When I returned to Marjah recently, the situation with the ALP hadn't changed significantly, except for the fact that the US Marines who once supported them were gone. Government forces were also largely absent, and the Taliban controlled much of the countryside. The only force stopping the Taliban from taking the town is an ALP unit consisting of one extended family, with every able-bodied person working as a fighter.
The commander is a 53-year-old grandmother, and three of her grandsons, aged just 10, 12, and 14-years-old, had just fought off a Taliban attack.
"If I lay down the weapon," one of them told me, "They will not spare us. They will come after us and kill us."
The Afghan government has always had a hard time attracting Pashtuns to join the Afghan national security forces, which have looked a lot like the old Northern Alliance, which fought Pashtun warlords during the country's civil war, and then resisted the Pashtun-dominated (and Kandahar-born) Taliban. To the majority Pashtun regions in southern and eastern Afghanistan's provinces, like Kandahar, Helmand or Paktika, the national security forces have looked more like an occupying force bent on revenge, not their government's forces sent to protect and serve the local population.
"Some southern Pashtuns consider themselves the only genuine Afghans, and the other ethnicities of Afghanistan to be outsiders," Smith said. "When those outsiders put on uniforms and come south with guns, the villagers resist, because here are people wearing unfamiliar uniforms, carrying strange equipment and speaking a language they don't understand." (Most of the Afghan National Army speak Dari, while most residents of southern Afghanistan speak Pashto.)
The US-led NATO force and the Afghan government have wanted Pashtuns to make up at least 4 percent of the Afghan army, which reveals just how low the bar has been set.
"They had to redefine what a southern Pashtun is in order to drag it up to 4 percent," Smith said. "They had to cook the books. They were calling people who were Kabuli for several generations but had some ancestor in southern Afghanistan."
The number is still in the low single digits; the aspiration of 4 percent has still not been reached.
That's part of the reason why the ALP can't be disbanded anytime soon, even though many of its men are clearly exacerbating an already bad situation. The report agrees with estimates that just one third of the ALP "function correctly," and concludes: "rather than being village defence forces, the ALP in some areas turned into armed gangs acting on behalf of warlords and criminals, some of whom are also significant politicians."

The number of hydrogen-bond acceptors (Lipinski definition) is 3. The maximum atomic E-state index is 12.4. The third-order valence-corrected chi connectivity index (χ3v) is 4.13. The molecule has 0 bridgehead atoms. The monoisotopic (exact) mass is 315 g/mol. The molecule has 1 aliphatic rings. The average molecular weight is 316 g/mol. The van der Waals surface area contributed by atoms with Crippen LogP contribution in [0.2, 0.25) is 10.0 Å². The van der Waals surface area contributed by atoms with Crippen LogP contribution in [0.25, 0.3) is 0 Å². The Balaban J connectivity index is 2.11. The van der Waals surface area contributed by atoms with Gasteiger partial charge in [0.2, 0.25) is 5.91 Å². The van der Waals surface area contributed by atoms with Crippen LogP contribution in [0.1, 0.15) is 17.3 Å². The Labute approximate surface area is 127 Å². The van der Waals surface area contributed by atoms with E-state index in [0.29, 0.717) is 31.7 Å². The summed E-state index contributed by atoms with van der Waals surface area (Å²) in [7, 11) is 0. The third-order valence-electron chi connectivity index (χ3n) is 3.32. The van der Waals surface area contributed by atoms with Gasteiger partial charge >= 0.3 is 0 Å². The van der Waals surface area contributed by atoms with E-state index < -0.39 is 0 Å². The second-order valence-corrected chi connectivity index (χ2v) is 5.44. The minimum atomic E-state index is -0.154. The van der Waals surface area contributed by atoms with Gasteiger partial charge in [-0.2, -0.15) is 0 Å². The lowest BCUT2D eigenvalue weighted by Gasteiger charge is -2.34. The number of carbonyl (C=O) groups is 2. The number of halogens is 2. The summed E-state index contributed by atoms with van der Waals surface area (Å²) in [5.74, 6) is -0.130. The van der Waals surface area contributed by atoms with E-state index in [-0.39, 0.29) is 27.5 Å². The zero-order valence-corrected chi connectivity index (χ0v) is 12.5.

In addition to all this, the government's need for men to fight on its side is only increasing, given that insurgent attacks "in the first quarter of 2015 surpassed all records for the same period since 2001," the report quotes Western security analysts as saying. The Taliban is now threatening major Afghan cities, and, at the same time, funding for the security forces (they are still paid for with foreign aid and there is no sign the Afghan government will be able to pay the budget anytime soon) including the ALP, is being drastically cut.
"In 2012 the overall budget for the Afghan national Security Forces was $12.3 billion," said Smith, "and that went down to $6.3 billion in 2014 — it was cut in half. And then it was $5.3 billion in 2015. You can't keep changing the money you throw in dramatically, because that destabilizes the situation."
Budget cuts also makes the ALP look more attractive to the Afghan government. One militia member costs one quarter the price of an Afghan National Army soldier, and with Afghan National Security Forces casualties at an all time high, the ALP can share some of that burden too.
"In the first three quarters of 2014-15, the force suffered 1,015 fatalities, more than double the number for the previous year, the report says. "ALP officials say their casualty rate is six times greater than the ANSF's. Their U.S. mentors put the number closer to three."
The report warns that continued reliance on the ALP might help ward off disaster for now, but could lead to a security vacuum in the future.
"Strong pressures are building within the government for short-term security fixes, but raising more irregular or semi-regular forces would aggravate factionalism and worsen security in the medium and long term," the report warns, before quoting a RAND study that says Afghan politicians and leaders may be tempted to "shore up" ALP militia in their respective ethnic and tribal areas in the event of "heightened violence or incipient or outright civil war."
In order to avoid this scenario, ICG recommends that the ALP program "be slowly managed down in size, with careful selection of troublesome units that should be disbanded."
"The remaining forces will need stronger support and oversight, with additional checks and balances at district level," the report continues. "It is easier to raise than to dismantle militias or transform them into responsible security forces. The most difficult work on the ALP program lies ahead."
You can read the full ICG report here.
And see Ben Anderson's recent film for VICE on HBO, "Afghanistan After Us," which includes footage of an ALP unit, here.
Follow Ben Anderson on Twitter: @benjohnanderson
Watch the VICE News documentary, "The Afghan Interpreters."